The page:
Top news of the day from across the health care landscape.
Artificial intelligence was as good or better than doctors at detecting small lung cancers on CT scans in a study by researchers from Google and several medical centers, according to The New York Times. In a process known as deep learning, researchers set to train computers to recognize patterns linked to specific conditions such as pneumonia by feeding them large amounts of data and used that information for CT scans in lung cancer. After testing 6716 cases, and pitted against 6 expert radiologists, the system was 94% accurate, according to the article.
Investigators at the Université de Genève, Switzerland, have devised a cell co-culture platform that reproduces a patient’s tumor structure in 3D, to be used to test several drugs or combinations at different stages in the tumor’s development, according to a press release through the American Association for the Advancement of Science. Scientists now need only 5 days to identify which treatment will be the most effective for a particular case. The new platform opens the door to personalized medicine, according to the release.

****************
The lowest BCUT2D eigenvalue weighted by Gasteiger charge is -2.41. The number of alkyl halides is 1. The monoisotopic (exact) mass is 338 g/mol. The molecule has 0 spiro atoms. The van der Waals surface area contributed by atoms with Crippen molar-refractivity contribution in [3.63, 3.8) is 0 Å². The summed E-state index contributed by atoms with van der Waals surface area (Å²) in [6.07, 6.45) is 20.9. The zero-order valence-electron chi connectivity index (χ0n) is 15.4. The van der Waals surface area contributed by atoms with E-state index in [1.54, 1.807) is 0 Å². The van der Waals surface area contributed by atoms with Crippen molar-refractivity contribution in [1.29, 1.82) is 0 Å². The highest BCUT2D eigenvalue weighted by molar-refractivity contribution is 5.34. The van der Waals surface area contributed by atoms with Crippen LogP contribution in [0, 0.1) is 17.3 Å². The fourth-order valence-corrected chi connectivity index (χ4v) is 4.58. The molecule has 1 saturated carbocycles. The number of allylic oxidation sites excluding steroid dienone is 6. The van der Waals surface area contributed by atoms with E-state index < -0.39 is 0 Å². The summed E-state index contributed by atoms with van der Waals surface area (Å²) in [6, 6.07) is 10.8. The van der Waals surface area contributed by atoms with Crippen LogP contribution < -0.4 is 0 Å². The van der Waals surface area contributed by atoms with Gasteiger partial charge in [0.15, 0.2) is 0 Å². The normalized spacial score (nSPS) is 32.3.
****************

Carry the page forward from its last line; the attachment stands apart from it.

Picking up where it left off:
A new white paper from the Friends of Cancer Research and the Parker Institute for Cancer Immunotherapy calls on the FDA to ease clinical and manufacturing requirements in order to speed early development of anti-cancer cell therapies, according to the Regulatory Affairs Professionals Society. The paper calls for FDA to revise its 2006 guidance on exploratory investigational new drug studies to provide recommendations for exploratory studies of cell therapies. It are these regulations that the groups believe are hindering new developments for treatment therapies and are leading to higher costs.